Sponsors Welcome St. Andrews Vote to Allow Female Golfers

Sponsors and women golfers, including four-time major champion Laura Davies of Britain, welcomed a move by The Royal and Ancient Golf Club of St. Andrews in Scotland to allow female members.

More than three-quarters of the global membership of the club known as “the home of golf” took part in the ballot, with 85 percent voting for women to become members, the club said yesterday. Augusta National, which hosts the Masters Tournament in Georgia each April, invited former U.S. Secretary of State Condoleezza Rice and Darla Moore, a Rainwater Inc. financier, to join its ranks in 2012, ending a decade of controversy over its all-male membership.

“It is great news -– back when I turned pro I would never have imagined that this could ever happen,” Davies, 50, said in a statement e-mailed by the Ladies European Tour. “It is a huge step forward for the R&A and women’s golf and everyone will be delighted with the result.”

The R&A’s membership policy had come under scrutiny at Muirfield last year when the Scottish club hosted the British Open. Scottish First Minister Alex Salmond didn’t attend the event to protest Muirfield’s stance on female members. Royal Troon in Scotland and England’s Royal St. George’s are the other clubs among the nine in the Open rotation with all-male memberships.

The outcome of the ballot was announced the same day that voting was held on the Scottish referendum of independence from the U.K. The club released the news on the evening of its annual meeting, always held the same night during a three-week members get-together.

Positive Day

“This is a very important and positive day in the history of the Royal and Ancient Golf Club,” club secretary Peter Dawson said. “The R&A has served the sport of golf well for 260 years and I am confident that the club will continue to do so in future with the support of all its members, both women and men.”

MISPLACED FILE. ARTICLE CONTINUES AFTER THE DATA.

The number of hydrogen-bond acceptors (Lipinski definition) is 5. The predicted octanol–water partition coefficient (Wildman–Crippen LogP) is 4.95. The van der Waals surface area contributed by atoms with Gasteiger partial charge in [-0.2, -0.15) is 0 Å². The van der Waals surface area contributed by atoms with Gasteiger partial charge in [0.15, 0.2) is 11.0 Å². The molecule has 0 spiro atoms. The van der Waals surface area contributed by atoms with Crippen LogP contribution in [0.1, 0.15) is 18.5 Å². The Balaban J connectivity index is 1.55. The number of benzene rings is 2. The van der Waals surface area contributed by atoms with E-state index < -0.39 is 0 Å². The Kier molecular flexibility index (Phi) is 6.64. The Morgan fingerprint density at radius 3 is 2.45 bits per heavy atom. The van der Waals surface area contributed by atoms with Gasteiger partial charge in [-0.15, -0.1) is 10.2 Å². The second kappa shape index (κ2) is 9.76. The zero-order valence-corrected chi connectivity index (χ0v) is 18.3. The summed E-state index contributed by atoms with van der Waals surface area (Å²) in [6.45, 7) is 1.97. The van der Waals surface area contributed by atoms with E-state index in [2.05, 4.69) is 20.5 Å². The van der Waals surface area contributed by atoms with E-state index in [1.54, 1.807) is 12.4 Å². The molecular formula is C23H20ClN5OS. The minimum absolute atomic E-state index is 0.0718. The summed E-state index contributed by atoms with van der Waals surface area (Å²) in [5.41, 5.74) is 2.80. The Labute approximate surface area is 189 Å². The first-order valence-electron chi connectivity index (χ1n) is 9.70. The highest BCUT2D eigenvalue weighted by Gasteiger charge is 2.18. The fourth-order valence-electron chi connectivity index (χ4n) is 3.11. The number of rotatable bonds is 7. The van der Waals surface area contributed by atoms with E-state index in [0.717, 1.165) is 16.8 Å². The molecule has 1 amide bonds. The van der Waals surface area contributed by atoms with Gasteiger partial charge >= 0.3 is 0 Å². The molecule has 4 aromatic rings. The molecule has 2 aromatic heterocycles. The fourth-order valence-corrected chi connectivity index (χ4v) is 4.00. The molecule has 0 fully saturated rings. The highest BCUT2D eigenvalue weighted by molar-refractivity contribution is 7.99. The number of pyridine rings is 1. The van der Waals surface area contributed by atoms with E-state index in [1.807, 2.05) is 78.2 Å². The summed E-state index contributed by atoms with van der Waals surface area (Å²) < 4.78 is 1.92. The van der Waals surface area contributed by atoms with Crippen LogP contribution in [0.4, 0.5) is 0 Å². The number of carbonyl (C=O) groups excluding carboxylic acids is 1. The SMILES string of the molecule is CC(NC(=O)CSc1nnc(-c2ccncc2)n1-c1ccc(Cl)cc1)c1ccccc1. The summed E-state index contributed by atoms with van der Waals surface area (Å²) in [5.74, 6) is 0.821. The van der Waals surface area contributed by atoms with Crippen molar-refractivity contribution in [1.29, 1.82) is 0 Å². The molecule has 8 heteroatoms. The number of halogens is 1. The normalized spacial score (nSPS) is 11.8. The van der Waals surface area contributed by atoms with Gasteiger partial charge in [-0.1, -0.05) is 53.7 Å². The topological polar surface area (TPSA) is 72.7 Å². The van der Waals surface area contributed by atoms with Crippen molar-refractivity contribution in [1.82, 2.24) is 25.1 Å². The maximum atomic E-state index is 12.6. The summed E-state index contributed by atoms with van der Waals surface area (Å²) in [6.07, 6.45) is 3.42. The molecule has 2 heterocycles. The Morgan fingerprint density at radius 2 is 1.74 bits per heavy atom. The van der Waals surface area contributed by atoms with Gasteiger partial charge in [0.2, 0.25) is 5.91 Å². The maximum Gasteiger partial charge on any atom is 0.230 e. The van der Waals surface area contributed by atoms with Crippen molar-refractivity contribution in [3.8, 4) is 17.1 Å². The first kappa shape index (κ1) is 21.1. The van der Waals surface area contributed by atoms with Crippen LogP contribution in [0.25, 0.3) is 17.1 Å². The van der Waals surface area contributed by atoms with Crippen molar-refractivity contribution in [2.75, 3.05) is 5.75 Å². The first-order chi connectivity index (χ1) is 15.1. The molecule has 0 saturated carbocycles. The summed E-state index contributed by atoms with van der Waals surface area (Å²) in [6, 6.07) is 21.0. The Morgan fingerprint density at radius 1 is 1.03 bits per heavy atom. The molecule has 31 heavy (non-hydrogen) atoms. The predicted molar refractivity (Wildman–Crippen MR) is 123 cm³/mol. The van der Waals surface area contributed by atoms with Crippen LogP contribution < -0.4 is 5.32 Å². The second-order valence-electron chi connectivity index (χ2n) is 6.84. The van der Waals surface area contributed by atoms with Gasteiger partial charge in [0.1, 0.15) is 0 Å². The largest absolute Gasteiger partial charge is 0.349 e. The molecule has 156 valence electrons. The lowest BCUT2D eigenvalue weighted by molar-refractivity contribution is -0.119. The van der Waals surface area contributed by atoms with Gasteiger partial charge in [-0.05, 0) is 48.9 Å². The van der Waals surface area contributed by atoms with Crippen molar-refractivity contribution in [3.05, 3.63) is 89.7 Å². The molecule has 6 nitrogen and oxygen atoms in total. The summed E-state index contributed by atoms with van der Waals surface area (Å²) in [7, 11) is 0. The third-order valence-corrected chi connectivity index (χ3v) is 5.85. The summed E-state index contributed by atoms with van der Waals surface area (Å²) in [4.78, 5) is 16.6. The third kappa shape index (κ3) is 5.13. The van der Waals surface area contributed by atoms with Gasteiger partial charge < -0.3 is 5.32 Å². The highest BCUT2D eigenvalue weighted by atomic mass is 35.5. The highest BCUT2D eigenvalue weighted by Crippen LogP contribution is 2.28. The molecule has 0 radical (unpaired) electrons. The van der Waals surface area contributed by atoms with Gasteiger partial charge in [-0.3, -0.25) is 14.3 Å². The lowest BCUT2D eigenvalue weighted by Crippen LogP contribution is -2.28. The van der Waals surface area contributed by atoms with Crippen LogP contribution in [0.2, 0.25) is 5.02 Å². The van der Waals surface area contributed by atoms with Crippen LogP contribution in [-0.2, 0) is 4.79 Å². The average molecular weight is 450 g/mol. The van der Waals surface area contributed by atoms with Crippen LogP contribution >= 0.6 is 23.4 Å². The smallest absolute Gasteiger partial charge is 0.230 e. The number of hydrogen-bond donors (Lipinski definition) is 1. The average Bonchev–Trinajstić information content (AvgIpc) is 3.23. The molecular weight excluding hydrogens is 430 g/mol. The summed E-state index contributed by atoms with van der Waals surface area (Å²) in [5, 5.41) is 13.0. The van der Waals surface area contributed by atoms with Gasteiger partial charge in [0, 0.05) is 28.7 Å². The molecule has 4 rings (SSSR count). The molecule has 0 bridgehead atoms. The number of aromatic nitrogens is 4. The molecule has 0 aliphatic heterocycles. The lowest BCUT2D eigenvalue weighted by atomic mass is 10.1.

The club will be adding “a significant initial number of women to become members in the coming months,” Dawson said.

“As a partner of the R&A and a long-term international sponsor of golf, we welcome this news with open arms,” Giles Morgan, global head of sponsorship at HSBC Holdings Plc, said in an e-mailed statement.

“HSBC is committed to growing the game at all levels and fundamental to this is our commitment to the value of diversity and our support of women’s golf which is a cornerstone of our global golf portfolio,” he added.

Modernizing Golf

Golfers said the sport must move with the times to keep younger players interested.

“Golf needs to get a bit more modern and we can’t be doing with single-sex golf clubs in this day and age, especially not ones where majors are held,” English women’s golfer Charley Hull said.

According to the London-based Women’s Sport and Fitness Foundation, or WSFF, all-male golf clubs hurt the image of the sport.

The WSFF said in a news release yesterday that its research showed 62 percent of British adults disagreed that golf clubs should be able to operate a male-only membership policy, while 58 percent felt that the existence of male-only golf clubs made it less likely that women of all ages would play golf. And 57 percent of those questioned felt that all-male membership policies damaged the sport’s reputation.

Equal Access

“We hope that this evening’s vote returns an outcome which will help to secure the future of golf as a sport for both men and women in equal measure,” WSFF chief executive Ruth Holdaway said, before the results of the vote were released. “With golf returning to the Olympics in 2016, this is the time for members of the R&A to seize the initiative and position golf at the forefront of sport reform.”

The R&A’s decision comes a year after the Royal Yacht Squadron on Britain’s Isle of Wight admitted women as members for the first time since it was founded almost two centuries ago.

In the U.K., women’s sports typically receive 0.4 percent of all sports sponsorship money -- estimated at 1.59 billion pounds ($2.6 billion) by World Sponsorship Monitor -- and 7 percent of all sports media coverage, according to the WSFF.

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